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Initial Jobless Claims Up for 4th Straight Week for First Time Since 2008

First time claims for unemployment insurance rose to 383,000, up from the prior week's 373,000, revised up from the previously reported 370,000, the ""Labor Department"":http://www.dol.gov/ reported Thursday. Economists had expected the report would be unchanged at 370,000 initial claims. The claims total was the highest in five weeks.


Continuing claims â€" reported on a one week lag â€" fell 36,000 to 3,242,000, down from an upwardly revised 3,278,000 one week earlier. The prior week's report had initial show 3,260,000 continuing claims.

The increase in first time claims was the fourth straight weekly jump, the first time initial claims have risen for four weeks in a row since October-November 2008.

That the prior week's report was revised upward was no surprise: first time claims have been revised upward for all but three of the 20 weekly reports this year.

The weekly claims report released Thursday will have no impact on the monthly jobs and unemployment rate report to be released Friday by the ""Bureau of Labor Statistics"":http://www.bls.gov/. That report is based on surveys conducted during the week of the month including the 12th calendar day.

Still, Thursday's report â€" and its trend â€" suggests the labor market has, at best, stalled, dashing hopes for a quick jobs recovery.

The drop in continuing claims, while encouraging, is not necessarily attributable to long-term jobless obtaining employment. Some of the decline is attributable to changes in the number of weeks those out of work can collect benefits. Those changes were enacted when Congress approved an extension of the payroll tax reduction in February.

Initial claims remain above 350,000, which economists consider a tipping point between an expanding and contracting jobs market. First time claims filings were last below 350,000 in March 2008.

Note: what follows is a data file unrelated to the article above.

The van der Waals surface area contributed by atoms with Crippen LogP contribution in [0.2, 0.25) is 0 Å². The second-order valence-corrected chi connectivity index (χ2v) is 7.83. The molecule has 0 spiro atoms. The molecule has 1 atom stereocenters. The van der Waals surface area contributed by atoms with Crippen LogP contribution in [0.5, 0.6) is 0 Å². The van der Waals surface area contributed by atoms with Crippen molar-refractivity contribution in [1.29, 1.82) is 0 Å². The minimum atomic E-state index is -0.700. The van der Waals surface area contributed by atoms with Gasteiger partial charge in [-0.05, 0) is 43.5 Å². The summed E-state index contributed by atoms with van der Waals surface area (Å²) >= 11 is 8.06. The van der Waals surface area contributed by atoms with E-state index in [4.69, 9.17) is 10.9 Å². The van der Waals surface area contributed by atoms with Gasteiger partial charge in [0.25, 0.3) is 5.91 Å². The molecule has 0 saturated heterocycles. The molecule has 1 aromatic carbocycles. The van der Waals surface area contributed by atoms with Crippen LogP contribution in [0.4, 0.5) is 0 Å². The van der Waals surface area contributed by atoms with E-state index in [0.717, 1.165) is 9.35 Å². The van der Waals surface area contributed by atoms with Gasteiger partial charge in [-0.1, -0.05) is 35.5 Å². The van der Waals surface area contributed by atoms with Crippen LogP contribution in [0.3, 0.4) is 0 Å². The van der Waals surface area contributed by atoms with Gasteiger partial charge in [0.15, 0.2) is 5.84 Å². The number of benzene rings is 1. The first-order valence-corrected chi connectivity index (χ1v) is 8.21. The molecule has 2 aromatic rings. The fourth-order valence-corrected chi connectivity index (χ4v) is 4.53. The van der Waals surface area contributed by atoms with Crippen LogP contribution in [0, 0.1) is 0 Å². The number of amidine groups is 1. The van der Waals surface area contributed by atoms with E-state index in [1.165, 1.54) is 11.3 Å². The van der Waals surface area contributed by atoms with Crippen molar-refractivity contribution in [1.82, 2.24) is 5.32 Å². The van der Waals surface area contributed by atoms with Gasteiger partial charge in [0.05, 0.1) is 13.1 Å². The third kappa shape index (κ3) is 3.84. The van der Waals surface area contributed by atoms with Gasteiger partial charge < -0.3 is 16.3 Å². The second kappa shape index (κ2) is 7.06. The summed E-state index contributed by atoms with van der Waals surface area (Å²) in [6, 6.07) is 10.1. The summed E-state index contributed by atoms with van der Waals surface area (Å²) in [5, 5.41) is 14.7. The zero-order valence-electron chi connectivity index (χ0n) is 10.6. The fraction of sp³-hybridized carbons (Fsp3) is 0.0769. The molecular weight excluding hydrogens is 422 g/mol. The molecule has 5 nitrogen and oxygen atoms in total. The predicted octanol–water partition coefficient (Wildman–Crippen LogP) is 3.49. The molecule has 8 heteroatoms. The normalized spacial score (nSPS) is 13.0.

The four week moving average for initial claims rose to 374,500, an increase of 3,750 from the preceding week and the first increase in four weeks. The four week average for continuing claims dropped 12,000 to 3,264,000.

The total number of people claiming benefits in all programs â€" reported on a two-week lag - for the week ending May 12 was 6,137,862, a decrease of 30,753 from the previous week. According to the latest BLS report, 12.5 million people were officially counted as unemployed.

States reported 2,618,366 persons claiming EUC (Emergency Unemployment Compensation) benefits for the week ending May 12, a decrease of 12,141 from the prior week, the Labor Department said. There were 3,416,540 claimants in the comparable week in 2011.

According to the Labor Department detail, also reported on a one-week lag, the largest increases in initial claims for the week ending May 19 were in California (+2,716), Texas (+1,648), South Carolina (+1,029), Florida (+913), and Maryland (+626), while the largest decreases were in Wisconsin (-1,240), Michigan (-716), Georgia (-691), Pennsylvania (-594), and Washington (-447).

About Author: Mark Lieberman

Mark Lieberman is the former Senior Economist at Fox Business Network. He is now Managing Director and Senior Economist at Economics Analytics Research. He can be heard each Friday on The Morning Briefing on POTUS on Sirius-XM Radio 124.

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